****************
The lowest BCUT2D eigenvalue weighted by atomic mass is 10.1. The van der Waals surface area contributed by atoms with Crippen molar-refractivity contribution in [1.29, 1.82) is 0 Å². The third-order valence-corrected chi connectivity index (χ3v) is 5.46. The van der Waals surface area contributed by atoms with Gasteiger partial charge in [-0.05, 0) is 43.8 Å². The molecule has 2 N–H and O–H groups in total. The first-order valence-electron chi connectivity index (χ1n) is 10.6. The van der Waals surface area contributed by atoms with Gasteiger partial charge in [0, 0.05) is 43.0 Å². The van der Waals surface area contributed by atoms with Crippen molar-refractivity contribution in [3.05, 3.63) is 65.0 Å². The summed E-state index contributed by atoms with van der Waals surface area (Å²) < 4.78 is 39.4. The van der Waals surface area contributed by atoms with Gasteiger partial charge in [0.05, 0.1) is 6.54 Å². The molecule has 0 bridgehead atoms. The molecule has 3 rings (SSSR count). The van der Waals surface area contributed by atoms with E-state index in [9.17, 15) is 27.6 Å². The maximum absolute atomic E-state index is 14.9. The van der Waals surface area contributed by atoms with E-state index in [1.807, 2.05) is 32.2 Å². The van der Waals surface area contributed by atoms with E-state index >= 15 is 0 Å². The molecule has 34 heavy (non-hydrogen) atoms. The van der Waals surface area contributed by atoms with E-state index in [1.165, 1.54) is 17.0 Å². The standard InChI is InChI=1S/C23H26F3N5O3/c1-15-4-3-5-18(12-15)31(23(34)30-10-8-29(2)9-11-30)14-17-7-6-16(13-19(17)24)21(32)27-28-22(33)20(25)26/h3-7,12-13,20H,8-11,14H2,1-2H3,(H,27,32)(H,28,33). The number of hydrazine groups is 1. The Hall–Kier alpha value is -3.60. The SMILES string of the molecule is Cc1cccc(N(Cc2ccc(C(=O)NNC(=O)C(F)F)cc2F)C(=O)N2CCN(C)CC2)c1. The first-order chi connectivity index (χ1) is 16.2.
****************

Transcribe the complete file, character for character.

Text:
The lowest BCUT2D eigenvalue weighted by atomic mass is 10.1. The van der Waals surface area contributed by atoms with Crippen molar-refractivity contribution in [1.29, 1.82) is 0 Å². The third-order valence-corrected chi connectivity index (χ3v) is 5.46. The van der Waals surface area contributed by atoms with Gasteiger partial charge in [-0.05, 0) is 43.8 Å². The molecule has 2 N–H and O–H groups in total. The first-order valence-electron chi connectivity index (χ1n) is 10.6. The van der Waals surface area contributed by atoms with Gasteiger partial charge in [0, 0.05) is 43.0 Å². The van der Waals surface area contributed by atoms with Crippen molar-refractivity contribution in [3.05, 3.63) is 65.0 Å². The summed E-state index contributed by atoms with van der Waals surface area (Å²) < 4.78 is 39.4. The van der Waals surface area contributed by atoms with Gasteiger partial charge in [0.05, 0.1) is 6.54 Å². The molecule has 0 bridgehead atoms. The molecule has 3 rings (SSSR count). The van der Waals surface area contributed by atoms with E-state index in [9.17, 15) is 27.6 Å². The maximum absolute atomic E-state index is 14.9. The van der Waals surface area contributed by atoms with E-state index in [1.807, 2.05) is 32.2 Å². The van der Waals surface area contributed by atoms with E-state index >= 15 is 0 Å². The molecule has 34 heavy (non-hydrogen) atoms. The van der Waals surface area contributed by atoms with E-state index in [1.165, 1.54) is 17.0 Å². The standard InChI is InChI=1S/C23H26F3N5O3/c1-15-4-3-5-18(12-15)31(23(34)30-10-8-29(2)9-11-30)14-17-7-6-16(13-19(17)24)21(32)27-28-22(33)20(25)26/h3-7,12-13,20H,8-11,14H2,1-2H3,(H,27,32)(H,28,33). The number of hydrazine groups is 1. The Hall–Kier alpha value is -3.60. The SMILES string of the molecule is Cc1cccc(N(Cc2ccc(C(=O)NNC(=O)C(F)F)cc2F)C(=O)N2CCN(C)CC2)c1. The first-order chi connectivity index (χ1) is 16.2.